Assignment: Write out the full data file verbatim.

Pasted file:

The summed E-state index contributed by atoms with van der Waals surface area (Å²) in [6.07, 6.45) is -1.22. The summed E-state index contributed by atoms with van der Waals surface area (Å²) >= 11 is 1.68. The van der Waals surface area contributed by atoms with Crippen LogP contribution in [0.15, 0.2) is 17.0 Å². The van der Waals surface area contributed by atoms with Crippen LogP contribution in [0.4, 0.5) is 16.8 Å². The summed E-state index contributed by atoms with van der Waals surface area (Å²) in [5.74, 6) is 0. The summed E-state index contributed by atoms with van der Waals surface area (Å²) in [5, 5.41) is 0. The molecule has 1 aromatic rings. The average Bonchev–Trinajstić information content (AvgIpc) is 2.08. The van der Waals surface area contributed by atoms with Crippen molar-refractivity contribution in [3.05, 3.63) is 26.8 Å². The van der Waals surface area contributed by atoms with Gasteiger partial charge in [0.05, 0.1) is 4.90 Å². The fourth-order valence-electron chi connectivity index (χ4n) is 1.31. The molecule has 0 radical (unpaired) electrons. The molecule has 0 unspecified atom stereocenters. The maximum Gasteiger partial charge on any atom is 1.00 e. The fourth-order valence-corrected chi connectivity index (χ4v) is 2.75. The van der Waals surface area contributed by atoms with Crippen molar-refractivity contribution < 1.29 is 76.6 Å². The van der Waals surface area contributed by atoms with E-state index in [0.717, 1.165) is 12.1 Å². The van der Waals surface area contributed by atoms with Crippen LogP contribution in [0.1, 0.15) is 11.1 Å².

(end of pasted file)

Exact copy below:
The summed E-state index contributed by atoms with van der Waals surface area (Å²) in [6.07, 6.45) is -1.22. The summed E-state index contributed by atoms with van der Waals surface area (Å²) >= 11 is 1.68. The van der Waals surface area contributed by atoms with Crippen LogP contribution in [0.15, 0.2) is 17.0 Å². The van der Waals surface area contributed by atoms with Crippen LogP contribution in [0.4, 0.5) is 16.8 Å². The summed E-state index contributed by atoms with van der Waals surface area (Å²) in [5.74, 6) is 0. The summed E-state index contributed by atoms with van der Waals surface area (Å²) in [5, 5.41) is 0. The molecule has 1 aromatic rings. The average Bonchev–Trinajstić information content (AvgIpc) is 2.08. The van der Waals surface area contributed by atoms with Crippen molar-refractivity contribution in [3.05, 3.63) is 26.8 Å². The van der Waals surface area contributed by atoms with Gasteiger partial charge in [0.05, 0.1) is 4.90 Å². The fourth-order valence-electron chi connectivity index (χ4n) is 1.31. The molecule has 0 radical (unpaired) electrons. The molecule has 0 unspecified atom stereocenters. The maximum Gasteiger partial charge on any atom is 1.00 e. The fourth-order valence-corrected chi connectivity index (χ4v) is 2.75. The van der Waals surface area contributed by atoms with Crippen molar-refractivity contribution < 1.29 is 76.6 Å². The van der Waals surface area contributed by atoms with E-state index in [0.717, 1.165) is 12.1 Å². The van der Waals surface area contributed by atoms with Crippen LogP contribution in [0.1, 0.15) is 11.1 Å².